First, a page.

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Calls, even among Republicans, for the resignation of Attorney General Alberto Gonzales got louder last week as documents were dumped revealing a coordinated campaign between the Justice Department and the White House to oust prosecutors based on political loyalty.
Under the circumstances, attorney Stanley Brand of the Brand Law Group said it was “very likely” that Rove would end up providing testimony.
“I think they don’t want to be subpoenaed, and they’re on the wrong side of this one,” Brand said. “They’re getting killed over this.
“I think they’ll work it out, and I think he’ll show up,” Brand said of Rove.
But Bruce Fein, a former associate deputy attorney general under Reagan, said the legal history surrounding aides’ testimony was a bit confusing — and the issue was less relevant when there were not so many presidential aides to begin with.
“The general rule has been as a matter of custom, the Congress will desist from asserting the subpoena power to compel the president and his aides” to testify, Fein explained. “It leaves the legal terrain very murky.”
“Certainly, there is no outstanding Supreme Court or other court of appeals precedent that says Congress cannot compel Karl Rove to testify,” he added.
If Congress does issue a subpoena, the White House could fight it in court or even choose to ignore it, though Fein said that would not be the smartest move as U.S. attorneys are supposed to enforce subpoenas.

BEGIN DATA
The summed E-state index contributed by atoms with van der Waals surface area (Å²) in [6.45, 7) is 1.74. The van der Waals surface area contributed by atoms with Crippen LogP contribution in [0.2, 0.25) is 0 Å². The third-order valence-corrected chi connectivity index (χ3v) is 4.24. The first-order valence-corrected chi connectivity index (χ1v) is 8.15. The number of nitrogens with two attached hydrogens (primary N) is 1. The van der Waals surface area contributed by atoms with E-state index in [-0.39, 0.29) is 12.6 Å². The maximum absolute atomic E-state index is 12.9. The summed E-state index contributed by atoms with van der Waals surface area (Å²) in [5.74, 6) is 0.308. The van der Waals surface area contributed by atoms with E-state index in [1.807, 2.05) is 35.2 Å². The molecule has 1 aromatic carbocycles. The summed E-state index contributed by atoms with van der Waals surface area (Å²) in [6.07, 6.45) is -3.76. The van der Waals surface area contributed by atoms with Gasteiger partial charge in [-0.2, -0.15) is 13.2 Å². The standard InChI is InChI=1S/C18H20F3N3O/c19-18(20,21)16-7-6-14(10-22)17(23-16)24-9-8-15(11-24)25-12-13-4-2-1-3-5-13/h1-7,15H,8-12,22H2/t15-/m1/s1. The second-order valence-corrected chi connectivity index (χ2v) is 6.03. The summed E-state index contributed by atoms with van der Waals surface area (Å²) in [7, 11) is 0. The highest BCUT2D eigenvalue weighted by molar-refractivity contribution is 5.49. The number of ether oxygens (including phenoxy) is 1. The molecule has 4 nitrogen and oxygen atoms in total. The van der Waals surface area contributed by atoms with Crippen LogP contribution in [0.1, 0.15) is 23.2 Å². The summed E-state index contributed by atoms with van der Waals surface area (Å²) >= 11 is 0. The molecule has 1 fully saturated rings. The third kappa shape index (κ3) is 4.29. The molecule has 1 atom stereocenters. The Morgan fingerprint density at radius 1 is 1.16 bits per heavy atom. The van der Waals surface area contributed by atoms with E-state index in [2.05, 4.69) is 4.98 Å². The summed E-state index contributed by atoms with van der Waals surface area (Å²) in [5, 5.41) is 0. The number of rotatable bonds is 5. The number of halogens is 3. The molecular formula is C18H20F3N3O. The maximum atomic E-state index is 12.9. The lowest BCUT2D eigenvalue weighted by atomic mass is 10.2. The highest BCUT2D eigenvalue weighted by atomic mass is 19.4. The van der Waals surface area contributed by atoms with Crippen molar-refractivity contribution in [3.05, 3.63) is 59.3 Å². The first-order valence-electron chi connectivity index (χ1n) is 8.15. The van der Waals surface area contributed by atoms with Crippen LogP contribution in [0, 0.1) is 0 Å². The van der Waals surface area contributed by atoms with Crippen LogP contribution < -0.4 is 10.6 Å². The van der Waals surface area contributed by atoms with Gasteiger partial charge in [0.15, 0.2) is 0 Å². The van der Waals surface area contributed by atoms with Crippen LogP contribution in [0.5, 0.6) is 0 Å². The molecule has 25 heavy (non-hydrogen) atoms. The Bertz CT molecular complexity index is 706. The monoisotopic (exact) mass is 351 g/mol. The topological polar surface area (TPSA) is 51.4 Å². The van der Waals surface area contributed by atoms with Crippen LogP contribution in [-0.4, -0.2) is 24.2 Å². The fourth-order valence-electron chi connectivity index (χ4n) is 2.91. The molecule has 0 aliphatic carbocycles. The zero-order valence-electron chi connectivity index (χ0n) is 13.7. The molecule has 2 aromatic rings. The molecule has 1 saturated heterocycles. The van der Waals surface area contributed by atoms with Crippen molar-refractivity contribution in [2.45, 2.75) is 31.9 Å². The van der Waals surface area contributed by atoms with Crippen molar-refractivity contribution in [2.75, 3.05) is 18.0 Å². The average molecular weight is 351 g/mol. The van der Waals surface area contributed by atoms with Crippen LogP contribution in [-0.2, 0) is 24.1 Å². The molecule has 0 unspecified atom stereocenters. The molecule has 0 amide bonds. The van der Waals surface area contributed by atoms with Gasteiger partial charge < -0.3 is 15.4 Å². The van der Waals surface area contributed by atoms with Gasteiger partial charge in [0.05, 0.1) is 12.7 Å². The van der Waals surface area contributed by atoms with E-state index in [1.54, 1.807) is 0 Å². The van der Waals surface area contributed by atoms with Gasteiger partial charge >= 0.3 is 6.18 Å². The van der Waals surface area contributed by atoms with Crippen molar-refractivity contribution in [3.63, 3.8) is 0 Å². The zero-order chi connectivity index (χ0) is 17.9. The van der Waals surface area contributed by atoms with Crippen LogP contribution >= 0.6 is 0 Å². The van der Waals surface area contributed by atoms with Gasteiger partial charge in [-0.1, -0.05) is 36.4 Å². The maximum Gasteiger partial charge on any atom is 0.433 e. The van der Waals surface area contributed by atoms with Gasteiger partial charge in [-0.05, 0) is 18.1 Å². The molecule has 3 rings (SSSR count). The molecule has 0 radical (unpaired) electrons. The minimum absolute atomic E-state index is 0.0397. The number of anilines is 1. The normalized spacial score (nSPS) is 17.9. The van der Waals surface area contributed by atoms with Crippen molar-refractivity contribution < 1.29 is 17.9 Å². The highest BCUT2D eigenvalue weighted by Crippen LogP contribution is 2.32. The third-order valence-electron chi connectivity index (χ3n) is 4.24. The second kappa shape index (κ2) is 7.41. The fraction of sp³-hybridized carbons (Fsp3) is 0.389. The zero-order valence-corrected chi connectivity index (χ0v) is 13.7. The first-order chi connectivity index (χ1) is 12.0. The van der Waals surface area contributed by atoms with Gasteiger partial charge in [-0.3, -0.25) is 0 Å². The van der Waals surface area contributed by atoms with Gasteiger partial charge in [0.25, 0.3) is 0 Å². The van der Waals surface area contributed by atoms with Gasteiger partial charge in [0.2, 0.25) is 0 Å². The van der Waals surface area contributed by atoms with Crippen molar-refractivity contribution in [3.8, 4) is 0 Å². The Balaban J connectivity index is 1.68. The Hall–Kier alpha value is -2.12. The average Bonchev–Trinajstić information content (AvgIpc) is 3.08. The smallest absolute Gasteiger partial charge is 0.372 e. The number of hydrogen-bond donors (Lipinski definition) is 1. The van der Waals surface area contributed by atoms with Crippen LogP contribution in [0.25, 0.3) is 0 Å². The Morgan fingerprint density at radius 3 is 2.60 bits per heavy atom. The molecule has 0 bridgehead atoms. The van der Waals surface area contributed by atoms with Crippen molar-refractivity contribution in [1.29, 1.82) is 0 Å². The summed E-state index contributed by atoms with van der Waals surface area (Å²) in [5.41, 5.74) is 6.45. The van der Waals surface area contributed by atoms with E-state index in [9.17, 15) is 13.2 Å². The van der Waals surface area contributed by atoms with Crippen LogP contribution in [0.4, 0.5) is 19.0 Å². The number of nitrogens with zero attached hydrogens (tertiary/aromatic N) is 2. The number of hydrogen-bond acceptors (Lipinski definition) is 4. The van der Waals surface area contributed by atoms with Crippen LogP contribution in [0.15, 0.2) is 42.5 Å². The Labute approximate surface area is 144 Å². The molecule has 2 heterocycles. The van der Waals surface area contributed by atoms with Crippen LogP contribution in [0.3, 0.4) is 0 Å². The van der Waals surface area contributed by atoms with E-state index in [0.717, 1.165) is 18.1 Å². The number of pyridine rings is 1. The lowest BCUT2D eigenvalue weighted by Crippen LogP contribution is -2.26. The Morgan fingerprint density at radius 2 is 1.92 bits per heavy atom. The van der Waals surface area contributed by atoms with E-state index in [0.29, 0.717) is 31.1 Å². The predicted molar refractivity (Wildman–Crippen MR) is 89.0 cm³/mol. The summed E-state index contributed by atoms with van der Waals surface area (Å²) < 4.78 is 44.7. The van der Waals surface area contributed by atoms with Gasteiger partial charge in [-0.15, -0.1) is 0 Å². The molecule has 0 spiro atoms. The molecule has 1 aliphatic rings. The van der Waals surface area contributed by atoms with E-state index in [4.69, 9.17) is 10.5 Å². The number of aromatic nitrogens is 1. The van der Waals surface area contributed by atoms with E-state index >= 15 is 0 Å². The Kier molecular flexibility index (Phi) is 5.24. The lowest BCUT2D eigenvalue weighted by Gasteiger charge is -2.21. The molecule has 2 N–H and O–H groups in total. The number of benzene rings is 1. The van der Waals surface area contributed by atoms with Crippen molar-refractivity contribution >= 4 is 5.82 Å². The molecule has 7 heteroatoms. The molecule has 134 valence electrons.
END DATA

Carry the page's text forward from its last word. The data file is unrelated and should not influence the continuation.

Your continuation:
Brand pointed out that Rove’s testimony hardly would be unprecedented as a swarm of former President Bill Clinton’s advisers served as Congressional witnesses.
According to the CRS report “Presidential Advisers’ Testimony Before Congressional Committees: An Overview,” there were 47 different appearances by Clinton presidential advisers before Congressional committees on a variety of topics.
The list includes Harold Ickes, then deputy chief of staff and assistant to the president, who testified before the House Banking, Finance and Urban Affairs Committee in July 1994 about the Whitewater investigation; John Podesta, then assistant to the president and staff secretary, who testified before the same committee on the same subject in July 1994; and George Stephanopoulos, who also testified at the same hearing.
Charles Ruff, then counsel to the president, testified in November 1997 before the House Government Reform and Oversight Committee on alleged fundraising abuses, while Beth Nolan, another former counsel, testified in March and May 2000 before the Government Reform Committee about the White House e-mail system.